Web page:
When you come to Christ’s Chapel you will notice that we include the children in the worship service rather than providing a separate “Junior Church.” We believe that it is important for families to worship together, rather than having separate programs for parents and children. Kids learn best how to worship reverently as they see it being modeled by their parents. To quote Rev. William Klock, “We believe that the Bible views children as members of a family who are brought to the Body of Christ (the Church) by their parents. The Church and the parents then work together to nurture their children in the faith. [We are] committed to a biblical pattern of church growth that relies on the nurture of whole families, rather than on the development of multiple programs or activities that further divide already fragmented modern homes.”
When you bring your children to Christ’s Chapel you will have the opportunity to teach them how to worship. We are available to help you do this. (Books and printed materials are available to help you teach your children to worship. Consultation with trained church members is also available upon request.) We understand the challenges this brings, especially if you have not yet begun to take the responsibility of spiritual leadership in your home, or have never learned to do so. We are patient with wiggling and with a parent needing to take a child out to be comforted, instructed, or disciplined during the Service. We have a nursery available for infants and toddlers when needed in which the worship service can be heard.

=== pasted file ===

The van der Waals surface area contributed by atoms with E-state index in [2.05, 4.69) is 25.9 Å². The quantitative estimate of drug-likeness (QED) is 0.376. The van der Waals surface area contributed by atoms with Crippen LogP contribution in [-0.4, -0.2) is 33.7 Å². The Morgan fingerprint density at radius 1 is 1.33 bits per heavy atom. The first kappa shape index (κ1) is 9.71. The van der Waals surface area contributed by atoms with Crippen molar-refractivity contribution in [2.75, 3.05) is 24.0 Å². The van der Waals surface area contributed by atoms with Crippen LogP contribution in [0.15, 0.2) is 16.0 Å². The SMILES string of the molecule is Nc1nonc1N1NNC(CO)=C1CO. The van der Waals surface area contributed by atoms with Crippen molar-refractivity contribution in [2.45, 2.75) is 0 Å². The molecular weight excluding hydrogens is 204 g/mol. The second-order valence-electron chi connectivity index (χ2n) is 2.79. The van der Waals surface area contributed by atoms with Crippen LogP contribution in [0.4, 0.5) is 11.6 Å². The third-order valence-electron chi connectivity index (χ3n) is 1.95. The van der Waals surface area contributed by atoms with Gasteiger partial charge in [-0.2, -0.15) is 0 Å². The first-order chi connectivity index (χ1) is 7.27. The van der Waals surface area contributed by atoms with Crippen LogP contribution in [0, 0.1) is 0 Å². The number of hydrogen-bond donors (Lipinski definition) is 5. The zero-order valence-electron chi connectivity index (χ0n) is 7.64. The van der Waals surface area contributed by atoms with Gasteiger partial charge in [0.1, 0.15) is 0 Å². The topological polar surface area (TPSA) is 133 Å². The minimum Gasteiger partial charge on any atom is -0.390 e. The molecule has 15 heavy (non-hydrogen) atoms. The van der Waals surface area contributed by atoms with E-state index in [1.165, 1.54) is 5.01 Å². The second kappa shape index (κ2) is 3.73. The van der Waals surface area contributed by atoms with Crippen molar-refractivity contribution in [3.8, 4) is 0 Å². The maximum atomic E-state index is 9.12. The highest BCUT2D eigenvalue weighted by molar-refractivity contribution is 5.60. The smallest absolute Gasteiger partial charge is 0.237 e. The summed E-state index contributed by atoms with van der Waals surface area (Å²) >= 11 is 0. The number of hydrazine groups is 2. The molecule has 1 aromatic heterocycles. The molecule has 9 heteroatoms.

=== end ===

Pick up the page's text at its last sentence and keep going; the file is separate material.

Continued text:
There are excellent training materials available for use at home with your children in family prayer and Bible study during the week, depending on their ages and stages. We will be happy to help with suggestions for this. Catechism and Confirmation preparation classes are provided at the church on a weekday when needed. We also have a large collection of family-friendly films that can be borrowed from the Christ’s Chapel library for home enjoyment.
The last words of the Old Testament (Malachi 4:6) are the same words that open the New Testament (Luke 1:17): “And he will restore the hearts of the fathers to their children, and the hearts of the children to their fathers…” The challenges of parenting are not new, and neither is God’s plan for families. We will encourage you in obeying God’s instruction to parents when he gave the Ten Commandments: “And these words which I am commanding you today shall be on your heart, and you shall teach them diligently to your children” (Deuteronomy 6:6-7). As you worship together with your children, remember the words of Isaiah: “All your children shall be taught by the LORD, and great shall be the peace of your children” (Isaiah 54:13).